The Secret of Henny Bogan is a non-fiction book about the Secret of Ben Hogan.  Hogan was a legend in his own time.  He turned pro at age 17 and joined the pro tour at 19 in 1932.  He struggled to make a living, going broke twice and returning home to Fort Worth, Texas, where he did odd jobs to save money for another try.  During his third attempt, now married, he and his wife Valerie had been eating oranges for several weeks and were down to their last $86 when they pulled into Oakland.  They found a reasonable hotel and Hogan was poised to finish in the money.  When he went out to drive to the course on the day of the final round, he discovered his tires had been stolen off his car.  He found a ride to the course and managed to shoot a good round, winning $286.  He would later describe it as the biggest check he would ever win.  Hogan never looked back.  He reached the top of the money list over the course of the next several years, breaking through to win a tournament and setting a record for the number of events in a row finishing in the money.  He served in the Army Air Corps during World War II and took up where he left off upon his release in 1945.

During the latter part of 1945 and into the spring of 1946, Hogan suffered anew from a problem that had plagued him through the thirties, namely, a tendency to hook the ball at the worst imaginable time.  He took time off to work through this problem and spent several days coming up with a solution.  Whatever he discovered worked like a champ, as he went on a tear over the next several years.  He won 33 tournaments and 3 Major Championships between the spring of 1946 and 1949.  On 2 February he and wife Valerie were hit head on by a Greyhound bus.  Hogan threw himself in front of Valerie to protect her, likely saving his life in the process.  His injuries were so extensive that it took him almost 3 months in the hospital to get well enough to be released.  It was thought that he might not walk again, never mind play golf.  But walk he did, astoundingly reaching a playoff for the championship in his first tournament back 11 months after the accident.  He won the US Open Championship at Merion later that summer, 17 months after his accident.  He had to curtail his playing over the next decade, rarely playing more than 7 events a year.  But the results when he played were phenomenal, highlighted by his 1953 campaign where he won 5 of 6 tournaments entered, including the Masters, U.S. Open and Open (British) Championships.  A scheduling conflict made it impossible for him to play in the PGA.  His 1953 golf season is likely the second best of all time, behind only Byron Nelson’s 1945 season where he won 11 tournaments in a row.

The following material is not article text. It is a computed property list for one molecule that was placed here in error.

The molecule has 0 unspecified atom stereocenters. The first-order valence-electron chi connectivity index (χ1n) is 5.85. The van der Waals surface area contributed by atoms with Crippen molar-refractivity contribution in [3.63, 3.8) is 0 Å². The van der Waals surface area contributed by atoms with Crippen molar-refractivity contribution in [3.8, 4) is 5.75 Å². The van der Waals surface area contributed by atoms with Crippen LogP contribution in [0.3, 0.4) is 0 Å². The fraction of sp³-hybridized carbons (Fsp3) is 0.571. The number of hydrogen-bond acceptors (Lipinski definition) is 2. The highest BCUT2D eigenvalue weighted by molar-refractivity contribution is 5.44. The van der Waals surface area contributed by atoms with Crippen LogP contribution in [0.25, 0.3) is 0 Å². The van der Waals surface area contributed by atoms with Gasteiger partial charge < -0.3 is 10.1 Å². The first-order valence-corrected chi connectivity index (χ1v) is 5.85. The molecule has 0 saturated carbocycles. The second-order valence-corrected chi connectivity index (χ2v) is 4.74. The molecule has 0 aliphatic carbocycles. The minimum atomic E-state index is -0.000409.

Hogan gave a pretty straightforward answer to questions about his success after 1946; he had a secret.  Mellowing somewhat after his accident on 2 February 1949, he participated in a Life Magazine article in April 1954 in which top pro golfers, including Claude Harmon, Byron Nelson, Sam Snead and Gene Sarazen guessed his secret.  In August 19955, Life Magazine had a follow-up article in which Hogan revealed his secret.  He said his secret was a weakened grip coupled with pronation or a twist of his wrist in the backswing that made his swing hook proof and allowed him to hit the ball higher with no loss of distance.  Several years later he released a series of Sports Illustrated articles that were later published in a book called Five Lessons, The Modern Fundamentals of Golf.  The secret was not mentioned in the book.  It took until 1985 for information about his secret to be added in the form of a revise foreword containing his interview with Nick Seitz from December 1984.  Hogan did not specifically talk about his secret, but he did discuss the rolling of his hands in the backswing and its influence on curing his hook.

The secret was never revealed in his lifetime.  Several books have come out since that purport to reveal his secret.  These are either fiction or works that tout fundamentals he included in Five Lessons.